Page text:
A half million homes and businesses in the Houston area are without power after Tropical Storm Nicholas dumped a foot of rain on the region (watch above). Winds maxed out at 45 mph, toppling electrical lines, fences, and other infrastructure.
Tropical Storm Nicholas made landfall in Texas early Tuesday, knocking out power and unleashing floods from torrential rain that could drag on for days https://t.co/jTA2VjjOz1 pic.twitter.com/fTYh30FrPc
— Bloomberg Quicktake (@Quicktake) September 14, 2021
Nicholas made landfall early Tuesday near the Matagorda Peninsula as a hurricane but was quickly downgraded to a tropical storm. “Overall, the storm is weakening as it continues to push inland,” said Tim Cady, a meteorologist with the National Weather Service in Houston. “But conditions are improving.”
— Frank Jelani Jefferson (@_frankjefferson) September 14, 2021
Lina Hidalgo, the top executive in Harris County, which includes Houston, said cleanup crews are already beginning their work.
“Thankfully, thankfully, it became more of a wind event and it is moving out of our region,” she said at a press conference Tuesday morning.
Big wind in Freeport TX with Hurricane Nicholas pic.twitter.com/Vm4uLAaQ9V
— Reed Timmer (@ReedTimmerAccu) September 14, 2021
Live 2-4’ storm surge expected in Matagorda Beach TX as Tropical Storm Nicholas intensifies on approach pic.twitter.com/UT9tl5544c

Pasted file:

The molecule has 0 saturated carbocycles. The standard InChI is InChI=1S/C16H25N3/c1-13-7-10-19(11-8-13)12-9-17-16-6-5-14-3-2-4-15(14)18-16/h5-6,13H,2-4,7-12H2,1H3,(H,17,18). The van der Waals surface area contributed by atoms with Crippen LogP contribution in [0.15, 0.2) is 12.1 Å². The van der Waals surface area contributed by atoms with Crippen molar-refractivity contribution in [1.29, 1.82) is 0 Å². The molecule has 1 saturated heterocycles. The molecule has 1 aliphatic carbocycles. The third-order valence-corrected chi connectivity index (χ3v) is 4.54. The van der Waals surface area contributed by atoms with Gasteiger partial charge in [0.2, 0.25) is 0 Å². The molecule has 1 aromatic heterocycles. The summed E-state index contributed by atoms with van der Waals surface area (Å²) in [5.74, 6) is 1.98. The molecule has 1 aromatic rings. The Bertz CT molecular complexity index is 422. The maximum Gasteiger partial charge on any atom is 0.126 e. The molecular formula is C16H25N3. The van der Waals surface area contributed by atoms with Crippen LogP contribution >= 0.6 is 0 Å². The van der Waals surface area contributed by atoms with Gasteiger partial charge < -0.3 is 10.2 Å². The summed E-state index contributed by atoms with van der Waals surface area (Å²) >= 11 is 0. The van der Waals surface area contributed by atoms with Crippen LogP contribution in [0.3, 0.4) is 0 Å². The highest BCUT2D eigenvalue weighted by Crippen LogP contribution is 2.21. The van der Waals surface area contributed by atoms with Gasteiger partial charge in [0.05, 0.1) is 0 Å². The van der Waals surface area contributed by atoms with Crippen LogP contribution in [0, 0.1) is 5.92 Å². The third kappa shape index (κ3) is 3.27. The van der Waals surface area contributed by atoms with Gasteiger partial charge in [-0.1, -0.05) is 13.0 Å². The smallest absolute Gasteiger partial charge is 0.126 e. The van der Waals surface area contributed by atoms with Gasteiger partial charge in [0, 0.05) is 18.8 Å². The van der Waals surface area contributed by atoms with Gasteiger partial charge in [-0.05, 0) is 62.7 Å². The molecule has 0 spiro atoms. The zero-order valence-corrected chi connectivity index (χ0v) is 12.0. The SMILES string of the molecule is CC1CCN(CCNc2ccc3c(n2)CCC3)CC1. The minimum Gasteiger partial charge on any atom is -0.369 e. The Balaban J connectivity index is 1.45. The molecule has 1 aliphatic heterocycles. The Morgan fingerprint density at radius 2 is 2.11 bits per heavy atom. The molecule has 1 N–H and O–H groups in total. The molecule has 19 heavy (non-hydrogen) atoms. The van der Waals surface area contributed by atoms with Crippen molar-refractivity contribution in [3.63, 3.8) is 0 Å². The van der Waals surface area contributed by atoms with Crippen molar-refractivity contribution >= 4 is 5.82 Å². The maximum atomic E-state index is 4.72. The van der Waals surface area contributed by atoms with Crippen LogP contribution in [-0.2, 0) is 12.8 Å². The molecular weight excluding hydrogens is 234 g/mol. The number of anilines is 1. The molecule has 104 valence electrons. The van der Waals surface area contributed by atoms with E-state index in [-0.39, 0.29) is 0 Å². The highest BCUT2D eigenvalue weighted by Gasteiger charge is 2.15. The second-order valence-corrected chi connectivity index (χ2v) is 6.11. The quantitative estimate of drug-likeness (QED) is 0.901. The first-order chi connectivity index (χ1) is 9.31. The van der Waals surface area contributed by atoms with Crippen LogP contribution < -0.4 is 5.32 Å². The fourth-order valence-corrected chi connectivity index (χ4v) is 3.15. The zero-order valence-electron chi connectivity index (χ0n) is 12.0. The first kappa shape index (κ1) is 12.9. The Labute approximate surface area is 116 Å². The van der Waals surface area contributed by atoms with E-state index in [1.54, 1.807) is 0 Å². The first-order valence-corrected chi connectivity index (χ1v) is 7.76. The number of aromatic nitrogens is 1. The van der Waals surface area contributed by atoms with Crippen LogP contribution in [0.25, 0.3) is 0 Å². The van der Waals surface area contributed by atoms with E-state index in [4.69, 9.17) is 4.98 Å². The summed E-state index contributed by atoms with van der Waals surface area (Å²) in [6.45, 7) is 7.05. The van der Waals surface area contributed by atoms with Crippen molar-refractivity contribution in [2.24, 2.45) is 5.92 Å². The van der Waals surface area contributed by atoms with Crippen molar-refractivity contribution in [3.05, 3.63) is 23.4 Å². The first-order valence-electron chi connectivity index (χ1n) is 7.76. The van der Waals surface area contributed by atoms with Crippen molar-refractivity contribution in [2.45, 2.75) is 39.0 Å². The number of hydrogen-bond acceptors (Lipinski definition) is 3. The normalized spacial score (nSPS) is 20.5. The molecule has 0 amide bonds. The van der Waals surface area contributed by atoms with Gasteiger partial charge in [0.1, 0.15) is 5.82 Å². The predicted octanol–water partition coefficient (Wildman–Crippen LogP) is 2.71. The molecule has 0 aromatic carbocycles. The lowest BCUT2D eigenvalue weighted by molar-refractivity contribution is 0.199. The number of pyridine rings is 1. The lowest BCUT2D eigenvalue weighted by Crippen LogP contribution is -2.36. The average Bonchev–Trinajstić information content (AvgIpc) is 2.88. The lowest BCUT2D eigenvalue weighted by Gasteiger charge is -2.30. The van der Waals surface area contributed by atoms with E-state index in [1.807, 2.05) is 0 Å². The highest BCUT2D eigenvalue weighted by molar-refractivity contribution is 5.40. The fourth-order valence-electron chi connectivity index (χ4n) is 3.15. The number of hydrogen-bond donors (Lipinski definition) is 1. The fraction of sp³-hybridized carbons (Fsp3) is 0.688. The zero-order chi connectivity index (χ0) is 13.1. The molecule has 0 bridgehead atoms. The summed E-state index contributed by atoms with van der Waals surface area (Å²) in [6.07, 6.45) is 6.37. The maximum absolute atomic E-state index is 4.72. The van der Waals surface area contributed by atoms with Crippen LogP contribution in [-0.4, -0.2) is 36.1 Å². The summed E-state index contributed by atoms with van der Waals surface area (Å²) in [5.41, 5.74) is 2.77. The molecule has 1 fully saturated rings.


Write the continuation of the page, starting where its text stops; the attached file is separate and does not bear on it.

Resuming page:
— Reed Timmer (@ReedTimmerAccu) September 13, 2021
Still, much of the Texas coast is under a flash flood warning. The region was rocked by 2017’s Hurricane Harvey.
— CW39 Hannah Trippett (@Hannah_Trippett) September 14, 2021
Now Nicholas is making a slow crawl towards Louisiana, where Hurricane Ida’s damage is still in plain sight.
The Associated Press reports, “Nicholas could potentially stall over storm-battered Louisiana and could bring life-threatening floods across the Deep South over the coming days.”
Parts of Louisiana are saturated with nowhere for the extra water to go, so it will flood, University of Miami hurricane researcher Brian McNoldy explained to the AP. Nicholas may drop 20 inches of rain in some areas of the state.
“I know that bracing for another storm while we’re still responding to, and trying to recover from, Hurricane Ida is not the position that we wanted to be in,” Gov. John Bel Edwards of Louisiana said at a news conference on Monday afternoon. “But it is a situation that we are prepared for.”
Nicholas is the 14th named storm of 2021.